A recent Supreme Court decision in the United States will allow workers in the government sector to decide whether they pay union dues or not.
Less business investment means lower productivity for workers, which means lower wages.
Government workers in Alberta are away from their jobs for personal reasons 73 per cent more days per year than private sector workers.
Without a secret ballot, union organizers may pressure workers into supporting union certification.
Now that the province has reaffirmed its intent to lightly modify government employee pension plans, government unions will again try to divert the public from the facts.
For example, after my recent column on the ever-increasing cost to taxpayers of public sector pension plans, Guy Smith, president of the Alberta Union of Provincial Employees and Marle Roberts, president of the Canadian Union of Public Employees (Alberta), cried foul.
If Canadians ever wonder why it is so difficult to reform government spending, there's a simple reason: government employee unions.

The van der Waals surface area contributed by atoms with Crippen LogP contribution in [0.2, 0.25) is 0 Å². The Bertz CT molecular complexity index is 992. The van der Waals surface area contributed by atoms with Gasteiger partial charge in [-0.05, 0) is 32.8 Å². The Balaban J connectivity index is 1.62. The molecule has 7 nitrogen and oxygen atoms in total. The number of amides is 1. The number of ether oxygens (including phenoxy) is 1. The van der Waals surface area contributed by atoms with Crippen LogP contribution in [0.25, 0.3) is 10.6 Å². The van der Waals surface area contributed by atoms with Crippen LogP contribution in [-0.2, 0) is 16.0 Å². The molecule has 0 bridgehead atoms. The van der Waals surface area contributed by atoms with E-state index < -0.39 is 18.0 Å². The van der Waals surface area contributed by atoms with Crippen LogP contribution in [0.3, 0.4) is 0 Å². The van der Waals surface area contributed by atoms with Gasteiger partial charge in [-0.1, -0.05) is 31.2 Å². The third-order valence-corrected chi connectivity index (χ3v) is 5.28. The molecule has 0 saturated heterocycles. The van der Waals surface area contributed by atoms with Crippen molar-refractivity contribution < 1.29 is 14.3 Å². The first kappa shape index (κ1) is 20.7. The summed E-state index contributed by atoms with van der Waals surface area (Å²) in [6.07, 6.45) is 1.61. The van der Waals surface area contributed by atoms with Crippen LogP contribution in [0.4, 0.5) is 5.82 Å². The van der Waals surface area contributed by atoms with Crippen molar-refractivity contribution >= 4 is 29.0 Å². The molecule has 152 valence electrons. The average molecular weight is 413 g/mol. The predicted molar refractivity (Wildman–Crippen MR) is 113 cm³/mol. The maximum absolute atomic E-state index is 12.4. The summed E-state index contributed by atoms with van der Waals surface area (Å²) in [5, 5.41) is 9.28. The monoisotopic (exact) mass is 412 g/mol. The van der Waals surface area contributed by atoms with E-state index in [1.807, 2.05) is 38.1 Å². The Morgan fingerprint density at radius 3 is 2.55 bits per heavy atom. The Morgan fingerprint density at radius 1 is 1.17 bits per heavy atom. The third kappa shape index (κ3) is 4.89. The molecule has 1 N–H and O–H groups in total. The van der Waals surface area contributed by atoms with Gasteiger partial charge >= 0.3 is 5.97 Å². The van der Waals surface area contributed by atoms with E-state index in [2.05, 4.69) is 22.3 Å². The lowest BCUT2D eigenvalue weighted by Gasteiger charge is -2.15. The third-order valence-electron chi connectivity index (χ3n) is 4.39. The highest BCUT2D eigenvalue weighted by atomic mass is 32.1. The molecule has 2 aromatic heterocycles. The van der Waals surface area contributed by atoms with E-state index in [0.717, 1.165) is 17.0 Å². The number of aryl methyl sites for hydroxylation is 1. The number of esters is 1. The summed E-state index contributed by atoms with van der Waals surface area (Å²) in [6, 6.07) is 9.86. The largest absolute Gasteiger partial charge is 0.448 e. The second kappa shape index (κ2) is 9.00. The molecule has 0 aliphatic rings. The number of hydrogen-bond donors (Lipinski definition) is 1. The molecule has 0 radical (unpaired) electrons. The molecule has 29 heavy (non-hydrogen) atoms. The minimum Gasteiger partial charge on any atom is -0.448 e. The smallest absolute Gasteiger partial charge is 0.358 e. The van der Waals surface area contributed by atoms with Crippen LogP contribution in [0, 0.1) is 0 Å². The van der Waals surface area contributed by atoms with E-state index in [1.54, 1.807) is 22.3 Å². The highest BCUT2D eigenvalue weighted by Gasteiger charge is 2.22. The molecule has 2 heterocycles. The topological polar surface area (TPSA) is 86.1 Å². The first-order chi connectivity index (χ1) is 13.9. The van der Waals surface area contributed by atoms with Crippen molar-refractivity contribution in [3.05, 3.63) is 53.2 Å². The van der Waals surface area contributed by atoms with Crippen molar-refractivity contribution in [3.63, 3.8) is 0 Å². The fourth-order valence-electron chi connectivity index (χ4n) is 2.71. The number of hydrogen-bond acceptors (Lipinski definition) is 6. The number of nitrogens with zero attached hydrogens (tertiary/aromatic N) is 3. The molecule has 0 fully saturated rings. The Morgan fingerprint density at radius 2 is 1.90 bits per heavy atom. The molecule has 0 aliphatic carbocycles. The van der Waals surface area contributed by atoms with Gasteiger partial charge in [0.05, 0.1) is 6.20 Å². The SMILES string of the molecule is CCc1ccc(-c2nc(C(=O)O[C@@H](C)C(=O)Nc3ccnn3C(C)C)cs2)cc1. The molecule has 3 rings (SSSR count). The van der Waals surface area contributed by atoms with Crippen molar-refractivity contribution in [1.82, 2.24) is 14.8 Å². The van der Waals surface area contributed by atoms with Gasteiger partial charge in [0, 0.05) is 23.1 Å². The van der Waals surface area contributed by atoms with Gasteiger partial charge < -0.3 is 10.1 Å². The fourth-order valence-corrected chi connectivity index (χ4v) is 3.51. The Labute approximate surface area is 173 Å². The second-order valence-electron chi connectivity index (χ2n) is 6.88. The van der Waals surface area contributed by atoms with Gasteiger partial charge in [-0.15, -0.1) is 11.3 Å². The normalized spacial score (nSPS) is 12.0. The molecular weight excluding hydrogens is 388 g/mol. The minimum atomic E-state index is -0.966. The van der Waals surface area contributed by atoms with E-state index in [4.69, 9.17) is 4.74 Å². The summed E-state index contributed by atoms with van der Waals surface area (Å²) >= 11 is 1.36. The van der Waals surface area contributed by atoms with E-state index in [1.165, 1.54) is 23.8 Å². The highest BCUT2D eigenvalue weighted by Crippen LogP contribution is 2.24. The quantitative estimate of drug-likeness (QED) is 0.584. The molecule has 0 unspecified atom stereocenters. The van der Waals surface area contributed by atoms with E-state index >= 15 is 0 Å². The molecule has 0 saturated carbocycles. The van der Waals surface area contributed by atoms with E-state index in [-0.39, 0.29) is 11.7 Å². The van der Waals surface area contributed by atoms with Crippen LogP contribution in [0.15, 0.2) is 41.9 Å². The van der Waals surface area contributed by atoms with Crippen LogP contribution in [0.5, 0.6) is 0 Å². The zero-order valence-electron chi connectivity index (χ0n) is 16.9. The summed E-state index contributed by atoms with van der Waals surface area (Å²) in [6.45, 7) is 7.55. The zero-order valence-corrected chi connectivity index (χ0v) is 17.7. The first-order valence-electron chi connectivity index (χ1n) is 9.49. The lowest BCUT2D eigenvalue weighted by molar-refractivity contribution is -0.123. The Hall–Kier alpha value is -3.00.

A good example (if one can call it that) is the issue of growing government sector pension costs and the outright resistance from the unions to address the problem.
Some specifics. In January, Newfoundland and Labrador's auditor general Terry Paddon noted how unfunded employee pension benefits make up more than 60 per cent of that province's net debt and amounted to a $5.6 billion liability.
Around Labour Day, a plethora of news stories focus on the state of unions, and often, their interaction with business. Given the name of the holiday, the attention is understandable.
However, the focus on unions and corporations, especially where governments are involved to set policy and create legislation, often misses two other critical groups: consumers and taxpayers.
It is those two cohorts that are often overlooked and whose interests are damaged when governments assume, on purpose or by accident, that only the interests of organized labour and business matter.
The unions must use a template every time a government announces that it will ax one public service and replace it with one that saves labour and money. We see his again with the debate in Vancouver about closing the Kitsilano Coast Guard station in favour of more modern rescue vessels based in another station nearby. The arguments used against the change are exactly the same heard in the 1980s when small fire-fighting ships were introduced to replace a large vessel and again when a driver-less railroad called Sky-train was to replace some public buses.